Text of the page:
Hermes Investment Management and Axa Investment Management submitted a proposal to transform the trust into a split fund, with assets divided between a UK index fund and a managed fund. The two shareholders believe that this would have reduced the Scottish Investment Trust's share price discount to its net assets.
But the proposal was rejected by the board of the trust on the grounds that it was too complex and costly. "They [the proposals] would create a complicated structure that would be expensive to put in place and costly to run and therefore not in the interests of shareholders," said Sir Angus Grossart, chairman of the Scottish Investment Trust.
The proposal, which is estimated to cost £22m to implement, would involve shareholders converting their holding into reclassified shares in sub-funds. Grossart also said that the proposal would require the trust to deal with its £222m debt position and also sell up to £290m of its overseas assets and purchase up to £170m of UK equities.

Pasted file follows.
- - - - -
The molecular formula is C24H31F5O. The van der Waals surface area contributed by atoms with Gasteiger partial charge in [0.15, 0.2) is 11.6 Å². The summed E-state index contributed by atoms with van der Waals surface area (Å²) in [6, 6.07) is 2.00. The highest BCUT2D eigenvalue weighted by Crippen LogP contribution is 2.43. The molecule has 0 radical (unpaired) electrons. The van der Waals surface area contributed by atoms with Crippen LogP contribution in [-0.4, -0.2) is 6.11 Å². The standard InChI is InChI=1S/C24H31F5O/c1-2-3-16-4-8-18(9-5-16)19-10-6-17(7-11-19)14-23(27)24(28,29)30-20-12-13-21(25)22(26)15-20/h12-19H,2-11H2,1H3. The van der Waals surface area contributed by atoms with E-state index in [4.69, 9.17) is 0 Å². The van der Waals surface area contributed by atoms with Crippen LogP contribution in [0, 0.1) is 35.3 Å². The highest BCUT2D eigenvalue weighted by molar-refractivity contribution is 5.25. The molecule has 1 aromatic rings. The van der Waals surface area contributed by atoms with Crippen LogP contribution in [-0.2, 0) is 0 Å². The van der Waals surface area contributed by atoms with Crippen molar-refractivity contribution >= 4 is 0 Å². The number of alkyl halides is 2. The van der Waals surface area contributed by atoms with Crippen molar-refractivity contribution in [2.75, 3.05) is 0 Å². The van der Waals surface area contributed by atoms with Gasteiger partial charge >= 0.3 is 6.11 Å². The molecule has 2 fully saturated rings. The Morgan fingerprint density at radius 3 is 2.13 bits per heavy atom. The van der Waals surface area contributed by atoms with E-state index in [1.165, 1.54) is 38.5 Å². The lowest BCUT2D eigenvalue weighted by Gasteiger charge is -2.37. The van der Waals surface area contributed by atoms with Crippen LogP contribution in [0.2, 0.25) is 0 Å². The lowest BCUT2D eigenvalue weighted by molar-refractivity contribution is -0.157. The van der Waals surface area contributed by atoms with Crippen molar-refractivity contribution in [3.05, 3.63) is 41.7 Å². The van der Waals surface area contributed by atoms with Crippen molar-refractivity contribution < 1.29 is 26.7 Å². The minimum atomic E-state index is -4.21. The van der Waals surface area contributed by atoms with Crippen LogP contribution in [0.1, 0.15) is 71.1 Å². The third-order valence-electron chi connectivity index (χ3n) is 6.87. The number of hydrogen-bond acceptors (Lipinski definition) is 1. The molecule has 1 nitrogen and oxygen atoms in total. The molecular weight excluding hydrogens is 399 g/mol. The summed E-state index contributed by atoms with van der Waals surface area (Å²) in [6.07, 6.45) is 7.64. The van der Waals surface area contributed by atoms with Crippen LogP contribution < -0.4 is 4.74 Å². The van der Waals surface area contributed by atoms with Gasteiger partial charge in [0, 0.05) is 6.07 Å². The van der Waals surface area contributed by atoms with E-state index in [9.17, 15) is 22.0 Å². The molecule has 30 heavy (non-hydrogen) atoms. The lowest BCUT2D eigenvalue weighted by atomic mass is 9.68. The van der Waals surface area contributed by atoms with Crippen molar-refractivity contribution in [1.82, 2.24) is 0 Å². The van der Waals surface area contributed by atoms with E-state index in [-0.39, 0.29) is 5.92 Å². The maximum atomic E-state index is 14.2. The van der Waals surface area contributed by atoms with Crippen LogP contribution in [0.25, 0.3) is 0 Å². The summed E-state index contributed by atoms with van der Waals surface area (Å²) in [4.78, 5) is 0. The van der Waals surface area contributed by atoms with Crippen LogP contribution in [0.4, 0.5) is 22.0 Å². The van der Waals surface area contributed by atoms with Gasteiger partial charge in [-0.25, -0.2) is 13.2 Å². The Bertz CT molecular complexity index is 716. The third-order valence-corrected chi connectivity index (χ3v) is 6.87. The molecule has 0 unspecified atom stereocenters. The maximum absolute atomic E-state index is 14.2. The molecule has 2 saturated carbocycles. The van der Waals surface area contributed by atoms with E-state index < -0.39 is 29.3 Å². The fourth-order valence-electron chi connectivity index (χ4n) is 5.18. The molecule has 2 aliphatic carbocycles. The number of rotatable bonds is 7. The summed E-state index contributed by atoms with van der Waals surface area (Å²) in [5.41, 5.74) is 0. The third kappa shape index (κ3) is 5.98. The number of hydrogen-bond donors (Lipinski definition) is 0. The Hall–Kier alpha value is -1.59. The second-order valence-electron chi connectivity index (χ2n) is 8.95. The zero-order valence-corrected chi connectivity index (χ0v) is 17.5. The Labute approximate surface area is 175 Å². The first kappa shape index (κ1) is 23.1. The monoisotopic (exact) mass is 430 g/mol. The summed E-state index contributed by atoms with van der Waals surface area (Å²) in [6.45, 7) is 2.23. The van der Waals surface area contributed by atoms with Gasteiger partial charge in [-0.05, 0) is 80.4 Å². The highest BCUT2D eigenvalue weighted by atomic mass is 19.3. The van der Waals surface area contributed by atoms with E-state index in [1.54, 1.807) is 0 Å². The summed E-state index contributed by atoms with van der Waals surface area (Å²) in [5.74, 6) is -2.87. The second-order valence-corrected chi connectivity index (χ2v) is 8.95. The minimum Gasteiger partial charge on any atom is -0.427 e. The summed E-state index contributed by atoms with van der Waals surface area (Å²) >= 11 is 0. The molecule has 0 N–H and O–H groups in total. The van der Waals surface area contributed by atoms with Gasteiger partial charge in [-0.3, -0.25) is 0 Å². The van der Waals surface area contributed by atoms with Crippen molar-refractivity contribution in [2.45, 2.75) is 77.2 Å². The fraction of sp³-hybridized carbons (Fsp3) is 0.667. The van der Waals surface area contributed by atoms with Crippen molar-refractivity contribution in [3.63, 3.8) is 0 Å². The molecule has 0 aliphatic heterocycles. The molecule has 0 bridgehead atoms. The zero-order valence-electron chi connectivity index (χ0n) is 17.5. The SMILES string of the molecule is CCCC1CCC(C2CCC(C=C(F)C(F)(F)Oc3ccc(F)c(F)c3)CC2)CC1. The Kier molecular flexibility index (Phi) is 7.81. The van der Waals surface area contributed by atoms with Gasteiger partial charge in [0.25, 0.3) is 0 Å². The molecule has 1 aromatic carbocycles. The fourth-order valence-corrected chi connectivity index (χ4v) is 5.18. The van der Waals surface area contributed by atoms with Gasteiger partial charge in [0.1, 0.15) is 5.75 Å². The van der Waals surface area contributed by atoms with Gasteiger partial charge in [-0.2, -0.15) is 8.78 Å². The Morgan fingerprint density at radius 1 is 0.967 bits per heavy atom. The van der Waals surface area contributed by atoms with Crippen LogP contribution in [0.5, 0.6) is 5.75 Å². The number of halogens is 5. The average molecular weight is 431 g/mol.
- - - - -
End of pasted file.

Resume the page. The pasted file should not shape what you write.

The board of the trust argued that the proposal offers no potential to increase long term value for shareholders in an instrument that has outperformed its benchmark. Over the last five years the Scottish Investment Trust's net asset value has grown by 18.1% while its benchmark has seen an increase in value of 16.7%.